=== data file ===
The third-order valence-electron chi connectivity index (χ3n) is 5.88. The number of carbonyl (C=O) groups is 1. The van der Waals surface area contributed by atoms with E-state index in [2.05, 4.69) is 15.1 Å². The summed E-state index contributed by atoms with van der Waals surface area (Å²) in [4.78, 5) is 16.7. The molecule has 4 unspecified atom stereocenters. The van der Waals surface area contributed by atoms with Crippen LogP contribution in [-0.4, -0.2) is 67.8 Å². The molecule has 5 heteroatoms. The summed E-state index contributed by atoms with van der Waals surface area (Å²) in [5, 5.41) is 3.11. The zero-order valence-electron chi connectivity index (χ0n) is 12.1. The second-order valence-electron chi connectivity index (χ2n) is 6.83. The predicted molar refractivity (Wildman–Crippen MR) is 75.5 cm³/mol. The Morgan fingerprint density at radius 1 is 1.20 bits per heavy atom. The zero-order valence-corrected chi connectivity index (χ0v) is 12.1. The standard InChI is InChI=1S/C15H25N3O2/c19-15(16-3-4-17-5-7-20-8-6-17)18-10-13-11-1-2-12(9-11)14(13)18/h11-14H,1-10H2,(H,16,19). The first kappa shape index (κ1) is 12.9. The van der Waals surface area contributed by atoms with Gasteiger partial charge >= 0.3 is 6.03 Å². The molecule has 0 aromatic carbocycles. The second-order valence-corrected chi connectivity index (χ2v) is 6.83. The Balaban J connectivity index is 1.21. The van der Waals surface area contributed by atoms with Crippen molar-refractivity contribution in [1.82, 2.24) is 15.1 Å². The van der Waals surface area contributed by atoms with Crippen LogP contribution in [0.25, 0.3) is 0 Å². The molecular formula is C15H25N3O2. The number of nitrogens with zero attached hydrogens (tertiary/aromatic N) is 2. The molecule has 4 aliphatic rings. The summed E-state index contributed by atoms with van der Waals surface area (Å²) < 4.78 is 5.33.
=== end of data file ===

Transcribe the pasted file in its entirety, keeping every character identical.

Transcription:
The third-order valence-electron chi connectivity index (χ3n) is 5.88. The number of carbonyl (C=O) groups is 1. The van der Waals surface area contributed by atoms with E-state index in [2.05, 4.69) is 15.1 Å². The summed E-state index contributed by atoms with van der Waals surface area (Å²) in [4.78, 5) is 16.7. The molecule has 4 unspecified atom stereocenters. The van der Waals surface area contributed by atoms with Crippen LogP contribution in [-0.4, -0.2) is 67.8 Å². The molecule has 5 heteroatoms. The summed E-state index contributed by atoms with van der Waals surface area (Å²) in [5, 5.41) is 3.11. The zero-order valence-electron chi connectivity index (χ0n) is 12.1. The second-order valence-electron chi connectivity index (χ2n) is 6.83. The predicted molar refractivity (Wildman–Crippen MR) is 75.5 cm³/mol. The Morgan fingerprint density at radius 1 is 1.20 bits per heavy atom. The zero-order valence-corrected chi connectivity index (χ0v) is 12.1. The standard InChI is InChI=1S/C15H25N3O2/c19-15(16-3-4-17-5-7-20-8-6-17)18-10-13-11-1-2-12(9-11)14(13)18/h11-14H,1-10H2,(H,16,19). The first kappa shape index (κ1) is 12.9. The van der Waals surface area contributed by atoms with Gasteiger partial charge >= 0.3 is 6.03 Å². The molecule has 0 aromatic carbocycles. The second-order valence-corrected chi connectivity index (χ2v) is 6.83. The Balaban J connectivity index is 1.21. The van der Waals surface area contributed by atoms with Crippen molar-refractivity contribution in [1.82, 2.24) is 15.1 Å². The van der Waals surface area contributed by atoms with Crippen LogP contribution in [0.25, 0.3) is 0 Å². The molecular formula is C15H25N3O2. The number of nitrogens with zero attached hydrogens (tertiary/aromatic N) is 2. The molecule has 4 aliphatic rings. The summed E-state index contributed by atoms with van der Waals surface area (Å²) < 4.78 is 5.33.